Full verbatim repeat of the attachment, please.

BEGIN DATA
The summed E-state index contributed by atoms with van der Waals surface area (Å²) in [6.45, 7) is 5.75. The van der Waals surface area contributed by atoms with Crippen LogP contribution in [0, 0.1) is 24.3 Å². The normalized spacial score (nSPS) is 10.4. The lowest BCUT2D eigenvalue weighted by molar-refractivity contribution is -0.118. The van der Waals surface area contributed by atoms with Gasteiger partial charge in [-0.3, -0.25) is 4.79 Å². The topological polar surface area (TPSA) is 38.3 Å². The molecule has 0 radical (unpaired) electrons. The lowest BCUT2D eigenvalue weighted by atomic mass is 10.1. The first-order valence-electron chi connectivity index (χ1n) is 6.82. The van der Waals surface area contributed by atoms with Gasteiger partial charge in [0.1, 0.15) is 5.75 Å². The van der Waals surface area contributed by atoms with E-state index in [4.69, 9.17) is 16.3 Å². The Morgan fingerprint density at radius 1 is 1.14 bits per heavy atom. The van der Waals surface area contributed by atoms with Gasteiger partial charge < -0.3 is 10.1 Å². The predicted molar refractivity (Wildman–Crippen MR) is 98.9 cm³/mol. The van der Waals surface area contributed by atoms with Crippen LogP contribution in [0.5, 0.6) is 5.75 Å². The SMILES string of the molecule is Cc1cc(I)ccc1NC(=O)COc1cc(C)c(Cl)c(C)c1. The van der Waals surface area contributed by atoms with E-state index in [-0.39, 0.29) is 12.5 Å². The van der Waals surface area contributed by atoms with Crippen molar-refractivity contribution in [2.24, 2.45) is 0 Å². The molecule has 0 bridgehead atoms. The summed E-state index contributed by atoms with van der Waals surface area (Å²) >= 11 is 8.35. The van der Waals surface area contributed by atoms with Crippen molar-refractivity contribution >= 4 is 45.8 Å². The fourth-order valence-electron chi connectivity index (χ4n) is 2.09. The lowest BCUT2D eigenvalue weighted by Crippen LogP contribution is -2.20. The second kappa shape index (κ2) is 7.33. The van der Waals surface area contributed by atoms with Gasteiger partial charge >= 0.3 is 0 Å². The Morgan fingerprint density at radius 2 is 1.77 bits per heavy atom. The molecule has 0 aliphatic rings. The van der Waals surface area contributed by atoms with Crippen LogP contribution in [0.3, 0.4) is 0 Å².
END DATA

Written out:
The summed E-state index contributed by atoms with van der Waals surface area (Å²) in [6.45, 7) is 5.75. The van der Waals surface area contributed by atoms with Crippen LogP contribution in [0, 0.1) is 24.3 Å². The normalized spacial score (nSPS) is 10.4. The lowest BCUT2D eigenvalue weighted by molar-refractivity contribution is -0.118. The van der Waals surface area contributed by atoms with Gasteiger partial charge in [-0.3, -0.25) is 4.79 Å². The topological polar surface area (TPSA) is 38.3 Å². The molecule has 0 radical (unpaired) electrons. The lowest BCUT2D eigenvalue weighted by atomic mass is 10.1. The first-order valence-electron chi connectivity index (χ1n) is 6.82. The van der Waals surface area contributed by atoms with Gasteiger partial charge in [0.1, 0.15) is 5.75 Å². The van der Waals surface area contributed by atoms with E-state index in [4.69, 9.17) is 16.3 Å². The Morgan fingerprint density at radius 1 is 1.14 bits per heavy atom. The van der Waals surface area contributed by atoms with Gasteiger partial charge < -0.3 is 10.1 Å². The predicted molar refractivity (Wildman–Crippen MR) is 98.9 cm³/mol. The van der Waals surface area contributed by atoms with Crippen LogP contribution in [0.5, 0.6) is 5.75 Å². The SMILES string of the molecule is Cc1cc(I)ccc1NC(=O)COc1cc(C)c(Cl)c(C)c1. The van der Waals surface area contributed by atoms with E-state index in [-0.39, 0.29) is 12.5 Å². The van der Waals surface area contributed by atoms with Crippen molar-refractivity contribution in [2.24, 2.45) is 0 Å². The molecule has 0 bridgehead atoms. The summed E-state index contributed by atoms with van der Waals surface area (Å²) >= 11 is 8.35. The van der Waals surface area contributed by atoms with Crippen molar-refractivity contribution >= 4 is 45.8 Å². The fourth-order valence-electron chi connectivity index (χ4n) is 2.09. The lowest BCUT2D eigenvalue weighted by Crippen LogP contribution is -2.20. The second kappa shape index (κ2) is 7.33. The van der Waals surface area contributed by atoms with Gasteiger partial charge >= 0.3 is 0 Å². The Morgan fingerprint density at radius 2 is 1.77 bits per heavy atom. The molecule has 0 aliphatic rings. The van der Waals surface area contributed by atoms with Crippen LogP contribution in [0.3, 0.4) is 0 Å².